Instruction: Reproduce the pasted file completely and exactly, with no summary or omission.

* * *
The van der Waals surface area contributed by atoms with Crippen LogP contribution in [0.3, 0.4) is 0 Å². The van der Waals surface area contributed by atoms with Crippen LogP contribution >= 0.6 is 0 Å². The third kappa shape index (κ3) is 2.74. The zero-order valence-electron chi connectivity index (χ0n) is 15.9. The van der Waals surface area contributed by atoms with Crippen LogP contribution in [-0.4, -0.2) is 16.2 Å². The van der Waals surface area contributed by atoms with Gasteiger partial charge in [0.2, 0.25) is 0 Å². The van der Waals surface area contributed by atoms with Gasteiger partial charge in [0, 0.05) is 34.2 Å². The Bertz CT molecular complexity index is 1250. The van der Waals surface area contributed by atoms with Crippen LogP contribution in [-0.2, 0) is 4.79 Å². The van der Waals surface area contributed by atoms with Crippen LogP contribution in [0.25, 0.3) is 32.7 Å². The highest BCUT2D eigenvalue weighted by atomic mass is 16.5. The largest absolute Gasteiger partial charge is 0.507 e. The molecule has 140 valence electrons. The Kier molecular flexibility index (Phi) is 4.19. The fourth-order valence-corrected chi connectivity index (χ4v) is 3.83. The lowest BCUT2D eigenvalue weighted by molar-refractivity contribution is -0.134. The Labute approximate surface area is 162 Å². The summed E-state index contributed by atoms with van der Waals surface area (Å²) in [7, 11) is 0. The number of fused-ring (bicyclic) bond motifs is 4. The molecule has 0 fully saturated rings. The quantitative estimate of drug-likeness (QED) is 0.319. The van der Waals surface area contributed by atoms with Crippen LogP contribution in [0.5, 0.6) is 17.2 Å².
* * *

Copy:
The van der Waals surface area contributed by atoms with Crippen LogP contribution in [0.3, 0.4) is 0 Å². The van der Waals surface area contributed by atoms with Crippen LogP contribution >= 0.6 is 0 Å². The third kappa shape index (κ3) is 2.74. The zero-order valence-electron chi connectivity index (χ0n) is 15.9. The van der Waals surface area contributed by atoms with Crippen LogP contribution in [-0.4, -0.2) is 16.2 Å². The van der Waals surface area contributed by atoms with Gasteiger partial charge in [0.2, 0.25) is 0 Å². The van der Waals surface area contributed by atoms with Gasteiger partial charge in [0, 0.05) is 34.2 Å². The Bertz CT molecular complexity index is 1250. The van der Waals surface area contributed by atoms with Crippen LogP contribution in [-0.2, 0) is 4.79 Å². The van der Waals surface area contributed by atoms with Crippen LogP contribution in [0.25, 0.3) is 32.7 Å². The highest BCUT2D eigenvalue weighted by atomic mass is 16.5. The largest absolute Gasteiger partial charge is 0.507 e. The molecule has 140 valence electrons. The Kier molecular flexibility index (Phi) is 4.19. The fourth-order valence-corrected chi connectivity index (χ4v) is 3.83. The lowest BCUT2D eigenvalue weighted by molar-refractivity contribution is -0.134. The Labute approximate surface area is 162 Å². The summed E-state index contributed by atoms with van der Waals surface area (Å²) in [7, 11) is 0. The number of fused-ring (bicyclic) bond motifs is 4. The molecule has 0 fully saturated rings. The quantitative estimate of drug-likeness (QED) is 0.319. The van der Waals surface area contributed by atoms with Crippen LogP contribution in [0.5, 0.6) is 17.2 Å².